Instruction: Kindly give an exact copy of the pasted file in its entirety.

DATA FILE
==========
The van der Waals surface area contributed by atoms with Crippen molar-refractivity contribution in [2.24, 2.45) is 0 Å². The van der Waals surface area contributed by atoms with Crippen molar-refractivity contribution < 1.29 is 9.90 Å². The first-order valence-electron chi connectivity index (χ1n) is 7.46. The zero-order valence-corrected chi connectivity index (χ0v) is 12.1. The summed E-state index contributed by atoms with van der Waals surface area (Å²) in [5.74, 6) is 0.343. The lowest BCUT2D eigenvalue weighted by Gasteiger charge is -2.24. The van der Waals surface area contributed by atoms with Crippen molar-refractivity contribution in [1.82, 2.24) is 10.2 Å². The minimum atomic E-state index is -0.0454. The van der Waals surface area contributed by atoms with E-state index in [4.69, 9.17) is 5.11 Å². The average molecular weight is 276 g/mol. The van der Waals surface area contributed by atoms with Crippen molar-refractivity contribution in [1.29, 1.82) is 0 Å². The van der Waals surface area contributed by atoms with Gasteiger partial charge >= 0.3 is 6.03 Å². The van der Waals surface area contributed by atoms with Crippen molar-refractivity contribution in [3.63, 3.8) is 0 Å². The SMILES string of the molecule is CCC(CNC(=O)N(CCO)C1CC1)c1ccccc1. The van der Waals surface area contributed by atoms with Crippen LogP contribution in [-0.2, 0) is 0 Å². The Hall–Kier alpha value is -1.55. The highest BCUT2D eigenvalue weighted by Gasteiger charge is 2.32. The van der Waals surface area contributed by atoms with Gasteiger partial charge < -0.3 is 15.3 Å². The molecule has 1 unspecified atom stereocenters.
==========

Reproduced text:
The van der Waals surface area contributed by atoms with Crippen molar-refractivity contribution in [2.24, 2.45) is 0 Å². The van der Waals surface area contributed by atoms with Crippen molar-refractivity contribution < 1.29 is 9.90 Å². The first-order valence-electron chi connectivity index (χ1n) is 7.46. The zero-order valence-corrected chi connectivity index (χ0v) is 12.1. The summed E-state index contributed by atoms with van der Waals surface area (Å²) in [5.74, 6) is 0.343. The lowest BCUT2D eigenvalue weighted by Gasteiger charge is -2.24. The van der Waals surface area contributed by atoms with Crippen molar-refractivity contribution in [1.82, 2.24) is 10.2 Å². The minimum atomic E-state index is -0.0454. The van der Waals surface area contributed by atoms with E-state index in [4.69, 9.17) is 5.11 Å². The average molecular weight is 276 g/mol. The van der Waals surface area contributed by atoms with Crippen molar-refractivity contribution in [1.29, 1.82) is 0 Å². The van der Waals surface area contributed by atoms with Gasteiger partial charge >= 0.3 is 6.03 Å². The van der Waals surface area contributed by atoms with Crippen molar-refractivity contribution in [3.63, 3.8) is 0 Å². The SMILES string of the molecule is CCC(CNC(=O)N(CCO)C1CC1)c1ccccc1. The van der Waals surface area contributed by atoms with Crippen LogP contribution in [-0.2, 0) is 0 Å². The Hall–Kier alpha value is -1.55. The highest BCUT2D eigenvalue weighted by Gasteiger charge is 2.32. The van der Waals surface area contributed by atoms with Gasteiger partial charge < -0.3 is 15.3 Å². The molecule has 1 unspecified atom stereocenters.